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Thursday, 28 July 2011 17:59

Can you believe that?

Written by Bob Wilcox
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insighttheatrecompany.com
insighttheatrecompany.com

I don't know if Insight Theatre Company chose Shipwrecked! An Entertainment – The Amazing Adventures of Louis de Rougemont (as Told by Himself) because they thought it's a good play or because it provided roles for the three Joplins – the dean of St. Louis actors Joneal Joplin, his daughter Jen and his son Jared. But it doesn't really matter, because it is, as its title says, an entertainment – and a very pleasant and amusing one – and because they are all three very good performers.

Based by playwright Donald Margulies on an actual 19th century autobiography, the script has less to it than other Margulies plays like Dinner with Friends, Brooklyn Boy, Collected Stories, and Sight Unseen (which Joneal Joplin was in at the Rep Studio). I'm told that it was first written for young people.

But it is a good yarn.

Much of it is told by Louis de Rougemont himself. So a production needs a personable narrator with the vocal and physical craft to make us want to listen. That we have in Joneal Joplin. And when scenes from Louis' life are played, Joplin plays them with some lovely reactions.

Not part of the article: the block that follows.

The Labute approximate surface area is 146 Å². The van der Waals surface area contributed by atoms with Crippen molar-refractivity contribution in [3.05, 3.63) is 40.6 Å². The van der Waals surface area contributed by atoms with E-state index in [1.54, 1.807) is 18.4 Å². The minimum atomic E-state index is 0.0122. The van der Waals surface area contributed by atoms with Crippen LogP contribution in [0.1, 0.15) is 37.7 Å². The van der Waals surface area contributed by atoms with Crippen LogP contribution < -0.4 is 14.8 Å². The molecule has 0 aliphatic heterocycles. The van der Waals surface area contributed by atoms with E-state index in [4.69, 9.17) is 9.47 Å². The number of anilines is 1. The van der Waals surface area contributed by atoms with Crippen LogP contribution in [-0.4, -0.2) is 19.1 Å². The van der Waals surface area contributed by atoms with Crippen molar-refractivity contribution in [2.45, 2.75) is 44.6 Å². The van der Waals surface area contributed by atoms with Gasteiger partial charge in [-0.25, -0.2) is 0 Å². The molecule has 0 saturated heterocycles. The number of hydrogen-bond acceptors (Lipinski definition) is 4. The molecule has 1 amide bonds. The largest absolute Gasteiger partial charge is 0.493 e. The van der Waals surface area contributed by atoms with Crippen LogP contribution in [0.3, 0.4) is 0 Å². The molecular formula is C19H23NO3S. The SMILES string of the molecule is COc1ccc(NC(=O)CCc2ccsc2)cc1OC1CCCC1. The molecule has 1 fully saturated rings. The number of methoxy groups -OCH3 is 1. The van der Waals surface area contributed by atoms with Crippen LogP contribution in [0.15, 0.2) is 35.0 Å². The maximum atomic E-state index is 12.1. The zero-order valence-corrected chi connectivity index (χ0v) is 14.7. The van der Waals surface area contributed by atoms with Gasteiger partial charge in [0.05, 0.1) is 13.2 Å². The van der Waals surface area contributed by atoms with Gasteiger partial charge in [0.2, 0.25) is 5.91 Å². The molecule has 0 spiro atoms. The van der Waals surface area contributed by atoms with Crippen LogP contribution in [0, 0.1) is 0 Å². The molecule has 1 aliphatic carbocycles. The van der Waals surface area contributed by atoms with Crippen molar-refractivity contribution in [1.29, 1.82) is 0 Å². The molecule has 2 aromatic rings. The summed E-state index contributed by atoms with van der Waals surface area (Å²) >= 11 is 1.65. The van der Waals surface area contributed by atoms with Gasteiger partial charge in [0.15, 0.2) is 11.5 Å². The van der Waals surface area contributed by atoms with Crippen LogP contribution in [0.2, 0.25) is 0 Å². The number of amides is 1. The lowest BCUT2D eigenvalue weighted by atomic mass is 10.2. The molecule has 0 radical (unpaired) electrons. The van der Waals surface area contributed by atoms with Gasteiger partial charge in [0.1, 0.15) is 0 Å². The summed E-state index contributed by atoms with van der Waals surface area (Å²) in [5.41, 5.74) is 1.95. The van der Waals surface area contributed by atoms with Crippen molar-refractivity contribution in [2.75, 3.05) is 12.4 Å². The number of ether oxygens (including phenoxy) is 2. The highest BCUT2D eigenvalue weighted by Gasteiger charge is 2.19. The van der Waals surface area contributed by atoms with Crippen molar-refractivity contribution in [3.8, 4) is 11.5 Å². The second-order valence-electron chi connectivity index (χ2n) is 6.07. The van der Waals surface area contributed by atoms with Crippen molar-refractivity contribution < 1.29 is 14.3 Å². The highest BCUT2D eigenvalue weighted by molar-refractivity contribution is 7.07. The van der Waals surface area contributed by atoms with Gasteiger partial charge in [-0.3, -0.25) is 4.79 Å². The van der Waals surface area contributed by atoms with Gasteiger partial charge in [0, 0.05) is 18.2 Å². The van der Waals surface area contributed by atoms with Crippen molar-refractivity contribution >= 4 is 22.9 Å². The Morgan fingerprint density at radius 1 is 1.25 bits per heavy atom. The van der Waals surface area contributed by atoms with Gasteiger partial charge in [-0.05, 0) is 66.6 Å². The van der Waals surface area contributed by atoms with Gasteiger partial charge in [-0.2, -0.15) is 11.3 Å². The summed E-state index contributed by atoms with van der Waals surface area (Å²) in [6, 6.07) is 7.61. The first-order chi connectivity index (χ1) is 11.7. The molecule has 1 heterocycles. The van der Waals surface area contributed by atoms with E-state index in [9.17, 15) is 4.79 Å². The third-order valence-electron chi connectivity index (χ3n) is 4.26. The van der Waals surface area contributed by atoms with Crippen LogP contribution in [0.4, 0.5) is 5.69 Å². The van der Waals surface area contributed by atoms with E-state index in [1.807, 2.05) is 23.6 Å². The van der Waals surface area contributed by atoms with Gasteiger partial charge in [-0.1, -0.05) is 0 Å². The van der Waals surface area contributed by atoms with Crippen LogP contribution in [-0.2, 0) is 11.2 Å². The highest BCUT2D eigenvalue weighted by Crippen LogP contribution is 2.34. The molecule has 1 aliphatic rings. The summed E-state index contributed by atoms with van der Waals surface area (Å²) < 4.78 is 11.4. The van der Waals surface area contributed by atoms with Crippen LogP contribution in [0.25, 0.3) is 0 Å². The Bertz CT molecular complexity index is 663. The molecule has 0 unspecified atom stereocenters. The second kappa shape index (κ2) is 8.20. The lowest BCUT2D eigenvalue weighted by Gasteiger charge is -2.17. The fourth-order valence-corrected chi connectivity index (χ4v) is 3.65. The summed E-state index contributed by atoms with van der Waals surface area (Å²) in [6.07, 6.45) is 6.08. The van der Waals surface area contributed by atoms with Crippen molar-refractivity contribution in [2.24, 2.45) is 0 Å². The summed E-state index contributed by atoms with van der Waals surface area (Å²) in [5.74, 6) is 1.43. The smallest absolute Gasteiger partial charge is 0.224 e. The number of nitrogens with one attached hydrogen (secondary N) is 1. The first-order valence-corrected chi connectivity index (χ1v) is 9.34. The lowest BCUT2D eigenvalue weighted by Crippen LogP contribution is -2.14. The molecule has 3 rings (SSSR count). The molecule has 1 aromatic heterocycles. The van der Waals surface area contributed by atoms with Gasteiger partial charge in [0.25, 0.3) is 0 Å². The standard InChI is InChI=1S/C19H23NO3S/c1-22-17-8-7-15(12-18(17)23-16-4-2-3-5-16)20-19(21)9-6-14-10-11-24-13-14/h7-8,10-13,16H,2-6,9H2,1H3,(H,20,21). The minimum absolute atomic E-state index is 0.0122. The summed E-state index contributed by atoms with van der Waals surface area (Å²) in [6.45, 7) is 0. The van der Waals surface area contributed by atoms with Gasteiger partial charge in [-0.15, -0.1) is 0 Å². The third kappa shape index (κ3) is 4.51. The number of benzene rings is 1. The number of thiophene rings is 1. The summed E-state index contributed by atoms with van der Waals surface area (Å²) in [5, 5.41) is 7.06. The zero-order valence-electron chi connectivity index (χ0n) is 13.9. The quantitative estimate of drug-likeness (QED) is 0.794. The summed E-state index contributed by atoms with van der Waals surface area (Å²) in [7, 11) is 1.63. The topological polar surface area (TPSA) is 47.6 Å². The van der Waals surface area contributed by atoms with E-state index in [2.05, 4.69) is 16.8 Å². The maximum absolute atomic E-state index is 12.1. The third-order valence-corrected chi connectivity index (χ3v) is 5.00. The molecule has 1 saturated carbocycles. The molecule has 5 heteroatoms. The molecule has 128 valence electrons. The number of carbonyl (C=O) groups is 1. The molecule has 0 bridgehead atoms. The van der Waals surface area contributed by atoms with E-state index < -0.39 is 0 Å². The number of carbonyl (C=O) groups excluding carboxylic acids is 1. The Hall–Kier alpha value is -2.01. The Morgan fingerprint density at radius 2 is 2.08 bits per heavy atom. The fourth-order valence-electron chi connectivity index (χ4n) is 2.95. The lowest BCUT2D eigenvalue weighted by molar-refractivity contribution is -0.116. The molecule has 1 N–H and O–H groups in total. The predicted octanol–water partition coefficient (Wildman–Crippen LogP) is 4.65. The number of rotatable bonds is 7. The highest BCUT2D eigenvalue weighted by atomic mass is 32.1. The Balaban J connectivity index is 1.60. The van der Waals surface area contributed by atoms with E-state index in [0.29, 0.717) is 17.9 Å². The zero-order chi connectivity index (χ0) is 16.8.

The young Joplins play a range of roles: Jen is Louis' mother, an Australian aborigine princess who becomes Louis' wife, a ship's captain, and various Victorians in England. Jared is especially winning as Bruno the dog who survives the shipwreck and becomes Louis' faithful castaway companion. He also plays a couple of aboriginal men and various Victorians as well, including the queen herself.

Whenever more people are needed to fill out a scene, David Gray and Sakari Ishitiar provide them.

Laura Hanson gives each actor a basic costume plus the accessories needed for their multiple roles. The set by David Reavis II is almost a bare stage – a lectern, an "inner stage" halfway upstage with its own curtain for shadow projections, a few props courtesy of James Ryan, and a sky drop upstage for Joe Clapper's lights to play on. A full and effective sound design by Tori Meyer helps our imaginations complete what we don't see in the minimal, suggestive staging. Director Wayne Louie supplies the smooth integration of narration, acting, mimed and real props, sets, costumes, and people.

And at the end, playwright Margulies, drawing on the meteoric rise and fall of Louis de Rougemont, does add some complexity to the piece as he asks how we remember what we remember, what is true about what we remember and what isn't true, and, indeed, what is truth itself.

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